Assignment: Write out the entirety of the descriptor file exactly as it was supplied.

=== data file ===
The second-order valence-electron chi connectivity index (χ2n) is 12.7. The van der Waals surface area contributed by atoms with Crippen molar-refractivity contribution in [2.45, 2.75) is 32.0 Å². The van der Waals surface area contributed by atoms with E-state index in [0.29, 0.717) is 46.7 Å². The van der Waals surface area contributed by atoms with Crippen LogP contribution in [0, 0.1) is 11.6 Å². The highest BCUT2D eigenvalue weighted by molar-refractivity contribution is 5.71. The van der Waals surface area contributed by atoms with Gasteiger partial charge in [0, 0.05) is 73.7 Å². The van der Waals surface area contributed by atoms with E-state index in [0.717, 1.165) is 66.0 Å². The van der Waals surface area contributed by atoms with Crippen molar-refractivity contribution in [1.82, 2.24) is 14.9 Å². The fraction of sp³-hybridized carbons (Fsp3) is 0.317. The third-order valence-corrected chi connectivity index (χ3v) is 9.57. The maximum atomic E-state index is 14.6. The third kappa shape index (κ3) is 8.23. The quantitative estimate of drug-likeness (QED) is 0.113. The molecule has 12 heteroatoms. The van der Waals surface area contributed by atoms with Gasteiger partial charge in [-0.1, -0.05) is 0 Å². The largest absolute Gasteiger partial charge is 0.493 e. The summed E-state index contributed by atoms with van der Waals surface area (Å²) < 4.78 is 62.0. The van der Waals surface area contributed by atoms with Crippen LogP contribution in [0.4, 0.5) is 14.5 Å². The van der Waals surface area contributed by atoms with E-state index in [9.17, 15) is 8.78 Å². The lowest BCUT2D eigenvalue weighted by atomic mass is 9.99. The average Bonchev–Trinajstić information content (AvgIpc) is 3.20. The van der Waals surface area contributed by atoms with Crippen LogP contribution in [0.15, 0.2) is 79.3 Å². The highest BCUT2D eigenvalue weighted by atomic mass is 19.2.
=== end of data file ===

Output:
The second-order valence-electron chi connectivity index (χ2n) is 12.7. The van der Waals surface area contributed by atoms with Crippen molar-refractivity contribution in [2.45, 2.75) is 32.0 Å². The van der Waals surface area contributed by atoms with E-state index in [0.29, 0.717) is 46.7 Å². The van der Waals surface area contributed by atoms with Crippen LogP contribution in [0, 0.1) is 11.6 Å². The highest BCUT2D eigenvalue weighted by molar-refractivity contribution is 5.71. The van der Waals surface area contributed by atoms with Gasteiger partial charge in [0, 0.05) is 73.7 Å². The van der Waals surface area contributed by atoms with E-state index in [0.717, 1.165) is 66.0 Å². The van der Waals surface area contributed by atoms with Crippen molar-refractivity contribution in [1.82, 2.24) is 14.9 Å². The fraction of sp³-hybridized carbons (Fsp3) is 0.317. The third-order valence-corrected chi connectivity index (χ3v) is 9.57. The maximum atomic E-state index is 14.6. The third kappa shape index (κ3) is 8.23. The quantitative estimate of drug-likeness (QED) is 0.113. The molecule has 12 heteroatoms. The van der Waals surface area contributed by atoms with Gasteiger partial charge in [-0.1, -0.05) is 0 Å². The largest absolute Gasteiger partial charge is 0.493 e. The summed E-state index contributed by atoms with van der Waals surface area (Å²) < 4.78 is 62.0. The van der Waals surface area contributed by atoms with Crippen LogP contribution in [0.4, 0.5) is 14.5 Å². The van der Waals surface area contributed by atoms with E-state index in [9.17, 15) is 8.78 Å². The lowest BCUT2D eigenvalue weighted by atomic mass is 9.99. The average Bonchev–Trinajstić information content (AvgIpc) is 3.20. The van der Waals surface area contributed by atoms with Crippen LogP contribution in [0.15, 0.2) is 79.3 Å². The highest BCUT2D eigenvalue weighted by atomic mass is 19.2.